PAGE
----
Whatever supervisors are doing to engage their staffs apparently isn’t working. A report last year by Gallup revealed that 87 percent of workers weren’t engaged in their jobs. That hurts organizational performance to the tune of $7 trillion in lost productivity and is primarily due to the actions of managers, according to Gandhi (2018).
A big part of the problem is poor communication from managers to direct reports—especially in writing, as face-to-face meetings and phone conversations give way to e-mail messages. If you’re a supervisor, treat every e-mail to a subordinate as an opportunity to demonstrate support and ultimately produce better outcomes for the organization. Here are three strategies for writing e-mails that drive employee engagement:
1. Focus attention with compelling subject lines
Get a head start on motivating the individual to accomplish a key task or goal. Compare these two subject lines:
Upcoming XY project
XY project: Your chance to shine
While the first subject line informs the direct report of the project, the second one helps inspire the individual—even before he or she reads the text of the message.
2. Remember their WIIFMs
If you want employees to make the extra effort, address their WIIFM (What’s in it for me?). Let’s look at two approaches to encouraging a direct report—a team leader—to become a mentor.
Doesn’t address person’s needs:
You’ve been identified as a team leader who can serve as a mentor for newly promoted associates. This will enable them to gain more confidence and produce better results. We invite you to register for this voluntary mentorship program and help our division develop dynamic associates!
This e-mail doesn’t engage the reader because it only focuses on what’s important to associates and the division—neglecting the needs of a team leader.
Directly addresses WIIFMs:
As a team leader, you’ve made significant contributions to this division. We want to offer you the opportunity to build your leadership skills by volunteering as a mentor for newly promoted associates. On top of the satisfaction from helping these individuals improve their skills, you can enhance your career. A recent study revealed that mentors are six times more likely to be promoted than those who don’t mentor. We invite you to enroll in this exciting program!
Stating what’s important to a team leader—building leadership skills and enhancing their career—engages the person and increases the likelihood that he or she will sign up to be a mentor.
3. Be specific with criticism
When you need to address a direct report’s mistakes, don’t point to broad inadequacies in his or her overall performance (that is better handled in a face-to-face meeting). Instead, specify the errors and suggest corrective action. Compare these two e-mails criticizing a direct report’s lack of attention to a customer:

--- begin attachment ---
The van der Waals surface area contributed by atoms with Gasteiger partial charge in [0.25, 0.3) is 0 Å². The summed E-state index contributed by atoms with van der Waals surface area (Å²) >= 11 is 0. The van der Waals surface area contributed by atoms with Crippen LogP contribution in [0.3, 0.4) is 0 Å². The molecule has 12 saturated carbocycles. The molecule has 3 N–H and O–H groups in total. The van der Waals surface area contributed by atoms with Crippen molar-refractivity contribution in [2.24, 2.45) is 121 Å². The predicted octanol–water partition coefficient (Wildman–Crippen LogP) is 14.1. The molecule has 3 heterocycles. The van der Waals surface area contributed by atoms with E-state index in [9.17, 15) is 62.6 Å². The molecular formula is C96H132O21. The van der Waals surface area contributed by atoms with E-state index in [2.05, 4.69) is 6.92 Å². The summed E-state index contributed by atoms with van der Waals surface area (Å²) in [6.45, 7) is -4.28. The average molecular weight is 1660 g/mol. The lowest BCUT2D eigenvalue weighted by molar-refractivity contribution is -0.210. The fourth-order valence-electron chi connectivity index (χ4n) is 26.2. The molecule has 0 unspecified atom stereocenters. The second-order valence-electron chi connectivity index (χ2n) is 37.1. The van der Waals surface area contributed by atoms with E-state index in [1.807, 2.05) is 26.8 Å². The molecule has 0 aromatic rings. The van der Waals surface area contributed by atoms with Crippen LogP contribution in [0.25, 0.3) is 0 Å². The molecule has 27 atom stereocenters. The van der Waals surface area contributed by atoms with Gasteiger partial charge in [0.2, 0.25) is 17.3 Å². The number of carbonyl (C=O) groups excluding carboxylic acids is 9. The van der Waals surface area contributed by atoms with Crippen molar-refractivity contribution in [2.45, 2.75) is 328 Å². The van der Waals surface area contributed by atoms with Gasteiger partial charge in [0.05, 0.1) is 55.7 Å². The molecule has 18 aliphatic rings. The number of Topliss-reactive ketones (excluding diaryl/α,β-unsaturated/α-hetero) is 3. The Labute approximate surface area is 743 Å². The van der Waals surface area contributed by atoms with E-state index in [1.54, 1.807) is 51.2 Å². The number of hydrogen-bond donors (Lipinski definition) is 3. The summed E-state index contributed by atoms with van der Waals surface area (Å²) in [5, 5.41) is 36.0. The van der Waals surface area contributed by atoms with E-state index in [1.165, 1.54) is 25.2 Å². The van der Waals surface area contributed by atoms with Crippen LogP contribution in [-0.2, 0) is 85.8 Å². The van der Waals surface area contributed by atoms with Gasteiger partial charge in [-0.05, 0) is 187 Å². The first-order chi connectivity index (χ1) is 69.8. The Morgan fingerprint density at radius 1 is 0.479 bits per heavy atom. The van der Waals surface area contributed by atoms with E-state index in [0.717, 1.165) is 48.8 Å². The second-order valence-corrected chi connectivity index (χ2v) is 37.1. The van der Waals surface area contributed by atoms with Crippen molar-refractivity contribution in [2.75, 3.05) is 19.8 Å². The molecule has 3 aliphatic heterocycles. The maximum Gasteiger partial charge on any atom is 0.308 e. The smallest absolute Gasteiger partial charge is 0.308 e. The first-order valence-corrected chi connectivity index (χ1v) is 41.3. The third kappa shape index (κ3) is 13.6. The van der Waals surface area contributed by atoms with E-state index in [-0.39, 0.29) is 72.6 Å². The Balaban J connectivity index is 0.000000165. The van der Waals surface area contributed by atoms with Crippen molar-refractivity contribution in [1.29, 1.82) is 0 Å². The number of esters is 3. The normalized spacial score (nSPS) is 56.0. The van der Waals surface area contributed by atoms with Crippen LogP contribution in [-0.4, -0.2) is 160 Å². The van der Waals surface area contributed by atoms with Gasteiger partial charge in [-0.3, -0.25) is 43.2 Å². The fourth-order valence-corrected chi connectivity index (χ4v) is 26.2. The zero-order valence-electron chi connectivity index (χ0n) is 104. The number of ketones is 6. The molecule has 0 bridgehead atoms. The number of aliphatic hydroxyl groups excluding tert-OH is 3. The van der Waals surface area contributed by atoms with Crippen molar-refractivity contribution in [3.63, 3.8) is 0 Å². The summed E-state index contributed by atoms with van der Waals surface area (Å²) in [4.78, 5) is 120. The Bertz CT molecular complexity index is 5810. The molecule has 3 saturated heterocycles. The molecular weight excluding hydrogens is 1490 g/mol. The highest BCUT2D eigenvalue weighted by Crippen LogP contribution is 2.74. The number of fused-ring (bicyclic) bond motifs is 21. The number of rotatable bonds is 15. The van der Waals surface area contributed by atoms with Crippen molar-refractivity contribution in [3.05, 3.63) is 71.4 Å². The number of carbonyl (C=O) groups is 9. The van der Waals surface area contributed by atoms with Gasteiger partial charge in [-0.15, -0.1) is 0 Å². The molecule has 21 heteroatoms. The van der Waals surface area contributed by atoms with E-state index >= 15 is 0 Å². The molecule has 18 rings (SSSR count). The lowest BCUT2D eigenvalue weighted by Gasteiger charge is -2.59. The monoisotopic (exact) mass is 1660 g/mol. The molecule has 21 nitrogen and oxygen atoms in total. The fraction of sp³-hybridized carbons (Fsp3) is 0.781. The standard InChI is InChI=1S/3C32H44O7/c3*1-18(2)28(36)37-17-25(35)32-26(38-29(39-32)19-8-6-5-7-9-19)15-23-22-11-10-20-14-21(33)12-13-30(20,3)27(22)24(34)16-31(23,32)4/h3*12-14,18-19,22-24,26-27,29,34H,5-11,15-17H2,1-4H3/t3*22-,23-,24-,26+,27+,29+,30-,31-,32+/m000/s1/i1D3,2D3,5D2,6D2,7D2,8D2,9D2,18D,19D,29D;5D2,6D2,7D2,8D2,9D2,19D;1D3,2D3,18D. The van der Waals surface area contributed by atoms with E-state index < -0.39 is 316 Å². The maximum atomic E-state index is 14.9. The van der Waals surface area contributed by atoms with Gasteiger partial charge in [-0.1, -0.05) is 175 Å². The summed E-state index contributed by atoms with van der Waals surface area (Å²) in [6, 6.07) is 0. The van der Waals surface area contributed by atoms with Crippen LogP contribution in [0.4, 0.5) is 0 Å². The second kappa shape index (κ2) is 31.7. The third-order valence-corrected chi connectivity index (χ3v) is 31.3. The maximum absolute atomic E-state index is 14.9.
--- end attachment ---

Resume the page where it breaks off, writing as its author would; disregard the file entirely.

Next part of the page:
Too broad and harsh:
Zoya Batra of XC Partners says you haven’t been paying enough attention to her inquiries. We’ll lose this client if you continue to be so nonresponsive. I need to see an immediate improvement in your customer service skills.
By painting your direct report as nonresponsive and not offering suggestions for improvement, you may demoralize—and disengage—this individual.
Specific with clear direction:
Zoya Batra of XC Partners is annoyed that you haven’t returned three of her e-mails this week about problems accessing the application we installed last month. Remember that our policy is to return all client e-mails within three hours. XC Partners is one of our most valued clients, and we can’t afford to lose them. Please e-mail Zoya by 11 a.m. to arrange a call to discuss how you’ll resolve this issue.
This e-mail specifies the employee’s error, explains the importance of satisfying this important client, and offers a concrete next step.
Especially in this tight labor market, you need to communicate with employees in ways that encourage them to embrace their jobs. Take the time to write e-mails to direct reports that grab attention, address their needs, and offer clear direction.
Corporate writing instructor and author of “10 Steps to Successful Business Writing” (2nd edition) Jack E. Appleman, APR, CBC, is driven by the belief that working professionals can dramatically improve their writing by following key techniques. The principal of Successful Business Writing, Appleman also is studying for his Ph.D. at UAlbany, where he is investigating the link between business writing and employee engagement. Contact him at: firstname.lastname@example.org